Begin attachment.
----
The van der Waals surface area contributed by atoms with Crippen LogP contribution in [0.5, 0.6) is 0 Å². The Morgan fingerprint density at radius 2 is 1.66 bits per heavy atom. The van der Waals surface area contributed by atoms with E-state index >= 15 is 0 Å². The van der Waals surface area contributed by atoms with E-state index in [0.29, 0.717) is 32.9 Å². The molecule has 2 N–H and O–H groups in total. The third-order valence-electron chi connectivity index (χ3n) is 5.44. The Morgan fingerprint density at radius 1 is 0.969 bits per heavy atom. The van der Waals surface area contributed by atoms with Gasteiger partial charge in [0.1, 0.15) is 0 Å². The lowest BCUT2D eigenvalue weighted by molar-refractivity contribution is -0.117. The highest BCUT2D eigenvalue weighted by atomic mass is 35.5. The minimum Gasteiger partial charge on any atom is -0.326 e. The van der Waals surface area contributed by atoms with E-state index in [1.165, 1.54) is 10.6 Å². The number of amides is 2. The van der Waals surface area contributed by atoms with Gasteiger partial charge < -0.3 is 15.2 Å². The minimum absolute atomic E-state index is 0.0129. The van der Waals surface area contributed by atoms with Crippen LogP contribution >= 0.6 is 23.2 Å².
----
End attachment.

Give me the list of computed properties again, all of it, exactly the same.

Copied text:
The van der Waals surface area contributed by atoms with Crippen LogP contribution in [0.5, 0.6) is 0 Å². The Morgan fingerprint density at radius 2 is 1.66 bits per heavy atom. The van der Waals surface area contributed by atoms with E-state index >= 15 is 0 Å². The van der Waals surface area contributed by atoms with E-state index in [0.29, 0.717) is 32.9 Å². The molecule has 2 N–H and O–H groups in total. The third-order valence-electron chi connectivity index (χ3n) is 5.44. The Morgan fingerprint density at radius 1 is 0.969 bits per heavy atom. The van der Waals surface area contributed by atoms with Gasteiger partial charge in [0.1, 0.15) is 0 Å². The lowest BCUT2D eigenvalue weighted by molar-refractivity contribution is -0.117. The highest BCUT2D eigenvalue weighted by atomic mass is 35.5. The minimum Gasteiger partial charge on any atom is -0.326 e. The van der Waals surface area contributed by atoms with E-state index in [1.165, 1.54) is 10.6 Å². The number of amides is 2. The van der Waals surface area contributed by atoms with Gasteiger partial charge < -0.3 is 15.2 Å². The minimum absolute atomic E-state index is 0.0129. The van der Waals surface area contributed by atoms with Crippen LogP contribution >= 0.6 is 23.2 Å².